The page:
Lafayette, LA (PRWEB) September 27, 2013
Five months ago, Kathleen LeBlanc defied death. On the evening of May 16th, Kathleen and her husband Lynn were preparing to eat dinner, when Kathleen’s health rapidly declined and she went into cardiac arrest.
“My wife is diabetic,” said Lynn LeBlanc. “My first thought was that she was having an episode, so I called my sister who lives next door for assistance.”
“I almost didn’t answer the phone thinking it was a telemarketer,” said Shirley Clouatre. “I was tending to my yard and picked up the phone on the last ring. As soon as I reached my brother’s house, I knew this was an issue we couldn’t handle and I immediately dialed 911.”
Paramedic Eric Smith and EMT-Basic Eric Clement arrived on scene where St. Amant Fire Department had already begun CPR on LeBlanc.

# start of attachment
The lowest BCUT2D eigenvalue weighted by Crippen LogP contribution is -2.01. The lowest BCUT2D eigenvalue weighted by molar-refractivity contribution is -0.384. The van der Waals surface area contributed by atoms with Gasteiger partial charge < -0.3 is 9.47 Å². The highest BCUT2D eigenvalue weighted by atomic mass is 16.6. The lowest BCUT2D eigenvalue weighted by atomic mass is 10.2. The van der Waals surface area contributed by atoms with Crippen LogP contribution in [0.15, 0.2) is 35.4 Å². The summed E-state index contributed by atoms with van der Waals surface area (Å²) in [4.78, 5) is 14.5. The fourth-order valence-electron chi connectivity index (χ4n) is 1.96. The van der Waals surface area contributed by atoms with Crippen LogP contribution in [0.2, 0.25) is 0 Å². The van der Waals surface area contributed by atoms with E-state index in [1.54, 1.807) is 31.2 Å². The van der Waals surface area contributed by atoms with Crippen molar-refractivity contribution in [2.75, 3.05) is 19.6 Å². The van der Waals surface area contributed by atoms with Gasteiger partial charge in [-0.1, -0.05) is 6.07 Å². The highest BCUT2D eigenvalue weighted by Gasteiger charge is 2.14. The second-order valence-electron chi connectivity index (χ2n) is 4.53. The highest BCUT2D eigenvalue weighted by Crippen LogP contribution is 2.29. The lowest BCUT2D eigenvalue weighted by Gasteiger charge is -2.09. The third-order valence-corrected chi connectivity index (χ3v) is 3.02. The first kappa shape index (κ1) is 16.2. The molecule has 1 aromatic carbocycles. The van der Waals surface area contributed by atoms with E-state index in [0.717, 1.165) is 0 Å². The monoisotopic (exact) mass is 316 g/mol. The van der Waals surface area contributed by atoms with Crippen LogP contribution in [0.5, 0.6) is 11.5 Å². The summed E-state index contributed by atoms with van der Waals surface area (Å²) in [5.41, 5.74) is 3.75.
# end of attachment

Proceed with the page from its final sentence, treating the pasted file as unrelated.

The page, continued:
“Permanent brain damage can begin after just four minutes with no oxygen and Mrs. LeBlanc was unresponsive for close to 10,” said Smith. “To see her well after only a few short months since the incident is remarkable.”
Enduring close to a month of rehabilitation and hospital visits, Kathleen LeBlanc has a different outlook on life.
“I have a new normal now,” she said. “I was given my life back and I can’t comprehend how you don’t thank someone for that, for your life. I’m a wife, a mother, and grandmother, and due to the teamwork of Acadian Ambulance and the St. Amant Fire Department, I have the ability to continue these roles.”
“The national survival rate of a cardiac patient is eight to ten percent,” said Operations Manager Justin Cox. “This statistic speaks volumes for not only the excellence of our team, the importance of early CPR, but most importantly, the perseverance Mrs. LeBlanc had to fight and live.”
“It’s a lot of emotions rolled up in one, and you can't explain it
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